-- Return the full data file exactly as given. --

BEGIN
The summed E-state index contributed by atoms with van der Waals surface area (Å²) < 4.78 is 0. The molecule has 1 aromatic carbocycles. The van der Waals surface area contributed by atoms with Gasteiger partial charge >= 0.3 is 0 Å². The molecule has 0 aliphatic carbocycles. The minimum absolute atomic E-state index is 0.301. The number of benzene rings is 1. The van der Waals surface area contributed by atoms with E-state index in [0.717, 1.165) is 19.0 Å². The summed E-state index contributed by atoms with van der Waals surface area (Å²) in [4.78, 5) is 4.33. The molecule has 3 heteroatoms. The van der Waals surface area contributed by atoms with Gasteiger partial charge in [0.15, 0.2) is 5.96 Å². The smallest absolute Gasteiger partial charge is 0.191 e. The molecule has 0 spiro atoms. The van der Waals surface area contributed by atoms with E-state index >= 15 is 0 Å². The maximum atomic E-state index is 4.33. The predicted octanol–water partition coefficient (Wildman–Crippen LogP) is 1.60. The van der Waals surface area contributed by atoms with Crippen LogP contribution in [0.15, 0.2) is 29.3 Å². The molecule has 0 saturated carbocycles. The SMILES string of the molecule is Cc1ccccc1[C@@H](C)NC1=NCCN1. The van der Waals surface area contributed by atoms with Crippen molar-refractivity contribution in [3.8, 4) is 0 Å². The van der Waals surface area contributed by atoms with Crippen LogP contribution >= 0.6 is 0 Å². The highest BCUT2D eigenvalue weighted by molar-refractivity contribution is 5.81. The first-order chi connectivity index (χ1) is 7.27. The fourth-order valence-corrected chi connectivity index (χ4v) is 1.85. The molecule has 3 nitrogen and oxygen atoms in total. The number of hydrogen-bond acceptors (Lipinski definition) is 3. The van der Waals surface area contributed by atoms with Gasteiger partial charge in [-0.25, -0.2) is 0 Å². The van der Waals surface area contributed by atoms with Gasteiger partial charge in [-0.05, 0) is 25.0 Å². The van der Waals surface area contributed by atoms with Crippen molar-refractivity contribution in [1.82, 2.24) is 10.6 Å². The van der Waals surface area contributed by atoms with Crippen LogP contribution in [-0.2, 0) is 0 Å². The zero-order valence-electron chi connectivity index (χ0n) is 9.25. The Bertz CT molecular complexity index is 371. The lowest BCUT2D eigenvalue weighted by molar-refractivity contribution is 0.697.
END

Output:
The summed E-state index contributed by atoms with van der Waals surface area (Å²) < 4.78 is 0. The molecule has 1 aromatic carbocycles. The van der Waals surface area contributed by atoms with Gasteiger partial charge >= 0.3 is 0 Å². The molecule has 0 aliphatic carbocycles. The minimum absolute atomic E-state index is 0.301. The number of benzene rings is 1. The van der Waals surface area contributed by atoms with E-state index in [0.717, 1.165) is 19.0 Å². The summed E-state index contributed by atoms with van der Waals surface area (Å²) in [4.78, 5) is 4.33. The molecule has 3 heteroatoms. The van der Waals surface area contributed by atoms with Gasteiger partial charge in [0.15, 0.2) is 5.96 Å². The smallest absolute Gasteiger partial charge is 0.191 e. The molecule has 0 spiro atoms. The van der Waals surface area contributed by atoms with E-state index >= 15 is 0 Å². The maximum atomic E-state index is 4.33. The predicted octanol–water partition coefficient (Wildman–Crippen LogP) is 1.60. The van der Waals surface area contributed by atoms with Crippen LogP contribution in [0.15, 0.2) is 29.3 Å². The molecule has 0 saturated carbocycles. The SMILES string of the molecule is Cc1ccccc1[C@@H](C)NC1=NCCN1. The van der Waals surface area contributed by atoms with Crippen molar-refractivity contribution in [3.8, 4) is 0 Å². The van der Waals surface area contributed by atoms with Crippen LogP contribution >= 0.6 is 0 Å². The highest BCUT2D eigenvalue weighted by molar-refractivity contribution is 5.81. The first-order chi connectivity index (χ1) is 7.27. The fourth-order valence-corrected chi connectivity index (χ4v) is 1.85. The molecule has 3 nitrogen and oxygen atoms in total. The number of hydrogen-bond acceptors (Lipinski definition) is 3. The van der Waals surface area contributed by atoms with Gasteiger partial charge in [-0.25, -0.2) is 0 Å². The van der Waals surface area contributed by atoms with Gasteiger partial charge in [-0.05, 0) is 25.0 Å². The van der Waals surface area contributed by atoms with Crippen molar-refractivity contribution in [1.82, 2.24) is 10.6 Å². The van der Waals surface area contributed by atoms with Crippen LogP contribution in [-0.2, 0) is 0 Å². The zero-order valence-electron chi connectivity index (χ0n) is 9.25. The Bertz CT molecular complexity index is 371. The lowest BCUT2D eigenvalue weighted by molar-refractivity contribution is 0.697.